The continued swarming of Chinese vessels in the West Philippine Sea is a “blatant disregard” of China’s commitment to promoting peace and stability in the region, the Department of Foreign Affairs (DFA) said on Friday.
The Philippine government, through the DFA, protested anew the lingering presence of militia vessels and the deployment of Chinese Coast Guard within the vicinities of the Pag-asa Island, Bajo de Masinloc and Ayungin Shoal.
“The continued swarming and threatening presence of the Chinese vessels creates an atmosphere of instability and is a blatant disregard of the commitments by China to promote peace and stability in the region,” the DFA said.
Some 160 Chinese fishing and Chinese maritime militia vessels were sighted in the territorial sea of high tide features in the Kalayaan Island Group, in the Philippine Exclusive Economic Zone (EEZ), and in and around the territorial waters of Bajo de Masinloc as of April 20.
Five Chinese Coast Guard vessels with bow numbers 3103, 3301, 3305, 5101, and 5203 were also seen deployed within the vicinities of the Pag-asa Island, Bajo de Masinloc and Ayungin Shoal, the DFA said.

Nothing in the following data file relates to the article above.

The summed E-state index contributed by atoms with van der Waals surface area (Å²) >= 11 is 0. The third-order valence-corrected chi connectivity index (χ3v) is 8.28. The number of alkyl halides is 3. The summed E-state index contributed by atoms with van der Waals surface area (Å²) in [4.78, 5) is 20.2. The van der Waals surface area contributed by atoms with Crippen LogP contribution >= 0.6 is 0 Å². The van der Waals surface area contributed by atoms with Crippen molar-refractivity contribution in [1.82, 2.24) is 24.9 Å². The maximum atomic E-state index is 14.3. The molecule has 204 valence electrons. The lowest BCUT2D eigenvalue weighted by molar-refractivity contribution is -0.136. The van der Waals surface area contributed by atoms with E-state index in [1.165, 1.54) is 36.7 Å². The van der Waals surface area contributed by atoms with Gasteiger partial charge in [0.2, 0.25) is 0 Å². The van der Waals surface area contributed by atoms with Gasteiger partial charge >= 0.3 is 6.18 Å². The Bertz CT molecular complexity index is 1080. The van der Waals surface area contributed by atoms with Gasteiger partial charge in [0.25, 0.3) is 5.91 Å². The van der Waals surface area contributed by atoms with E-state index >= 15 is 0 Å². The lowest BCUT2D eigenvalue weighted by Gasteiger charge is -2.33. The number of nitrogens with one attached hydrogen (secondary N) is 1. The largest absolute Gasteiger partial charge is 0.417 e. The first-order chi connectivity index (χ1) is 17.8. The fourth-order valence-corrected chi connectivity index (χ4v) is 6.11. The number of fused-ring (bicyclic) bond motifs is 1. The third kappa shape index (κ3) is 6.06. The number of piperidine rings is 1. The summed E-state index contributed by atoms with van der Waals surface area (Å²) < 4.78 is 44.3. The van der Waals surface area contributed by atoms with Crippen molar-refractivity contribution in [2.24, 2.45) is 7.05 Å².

In response, the DFA lodged two diplomatic protests on April 21, blasting Chinese activities as a “blatant” infringement upon Philippine sovereignty, sovereign rights, and jurisdiction.
The new diplomatic notes were in addition to the daily protests being filed by the DFA against the continuing presence of Chinese vessels in Julian Felipe Reef.
“Through these protests, the DFA reminded China that Bajo de Masinloc, Pag-asa Islands, Panata, Parola, Kota Islands, Chigua and Burgos Reefs are integral parts of the Philippines over which it has sovereignty and jurisdiction,” it said.
Meantime, it said the Philippines exercises sovereign rights and jurisdiction over Julian Felipe Reef and Ayungin Shoal.
The DFA has been demanding that China adhere to international law, including the 1982 United Nations Convention on the Law of the Sea, the final and binding Arbitral Award of the July 2016 South China Sea Arbitration.
It also reminded China of its commitments under the 2002 Asean-China Declaration on the Conduct of Parties in the South China Sea, in particular the exercise of self-restraint pursuant to Paragraph 5, in order to maintain an atmosphere conducive to the ongoing negotiations for a Code of Conduct in the South China Sea. PNA.GOV.PH